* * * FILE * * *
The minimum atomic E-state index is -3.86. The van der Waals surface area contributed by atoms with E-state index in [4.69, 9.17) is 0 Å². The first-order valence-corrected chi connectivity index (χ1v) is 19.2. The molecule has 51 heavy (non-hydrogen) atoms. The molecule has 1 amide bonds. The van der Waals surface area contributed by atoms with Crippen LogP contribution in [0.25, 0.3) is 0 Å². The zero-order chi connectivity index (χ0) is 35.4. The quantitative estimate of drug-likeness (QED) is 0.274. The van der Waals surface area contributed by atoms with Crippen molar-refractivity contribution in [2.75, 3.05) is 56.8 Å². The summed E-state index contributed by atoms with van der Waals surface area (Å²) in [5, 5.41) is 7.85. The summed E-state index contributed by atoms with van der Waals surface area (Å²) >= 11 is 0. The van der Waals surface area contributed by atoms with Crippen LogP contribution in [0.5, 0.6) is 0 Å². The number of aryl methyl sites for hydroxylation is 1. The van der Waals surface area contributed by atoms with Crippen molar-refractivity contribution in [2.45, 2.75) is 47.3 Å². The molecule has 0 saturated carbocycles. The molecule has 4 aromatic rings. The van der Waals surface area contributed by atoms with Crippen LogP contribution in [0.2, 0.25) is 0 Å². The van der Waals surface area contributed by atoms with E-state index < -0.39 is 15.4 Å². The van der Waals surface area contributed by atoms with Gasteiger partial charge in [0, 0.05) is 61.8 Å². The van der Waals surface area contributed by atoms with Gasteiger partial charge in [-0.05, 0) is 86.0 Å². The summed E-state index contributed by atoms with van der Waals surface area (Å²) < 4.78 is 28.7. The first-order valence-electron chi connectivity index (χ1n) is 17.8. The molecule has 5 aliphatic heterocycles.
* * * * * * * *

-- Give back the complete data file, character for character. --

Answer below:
The minimum atomic E-state index is -3.86. The van der Waals surface area contributed by atoms with E-state index in [4.69, 9.17) is 0 Å². The first-order valence-corrected chi connectivity index (χ1v) is 19.2. The molecule has 51 heavy (non-hydrogen) atoms. The molecule has 1 amide bonds. The van der Waals surface area contributed by atoms with Crippen LogP contribution in [0.25, 0.3) is 0 Å². The zero-order chi connectivity index (χ0) is 35.4. The quantitative estimate of drug-likeness (QED) is 0.274. The van der Waals surface area contributed by atoms with Crippen molar-refractivity contribution in [2.75, 3.05) is 56.8 Å². The summed E-state index contributed by atoms with van der Waals surface area (Å²) in [5, 5.41) is 7.85. The summed E-state index contributed by atoms with van der Waals surface area (Å²) >= 11 is 0. The van der Waals surface area contributed by atoms with Crippen LogP contribution in [0.5, 0.6) is 0 Å². The number of aryl methyl sites for hydroxylation is 1. The van der Waals surface area contributed by atoms with Crippen molar-refractivity contribution in [2.45, 2.75) is 47.3 Å². The molecule has 0 saturated carbocycles. The molecule has 4 aromatic rings. The van der Waals surface area contributed by atoms with Crippen LogP contribution in [0.2, 0.25) is 0 Å². The van der Waals surface area contributed by atoms with E-state index < -0.39 is 15.4 Å². The van der Waals surface area contributed by atoms with Gasteiger partial charge in [0, 0.05) is 61.8 Å². The van der Waals surface area contributed by atoms with Gasteiger partial charge in [-0.05, 0) is 86.0 Å². The summed E-state index contributed by atoms with van der Waals surface area (Å²) < 4.78 is 28.7. The first-order valence-electron chi connectivity index (χ1n) is 17.8. The molecule has 5 aliphatic heterocycles.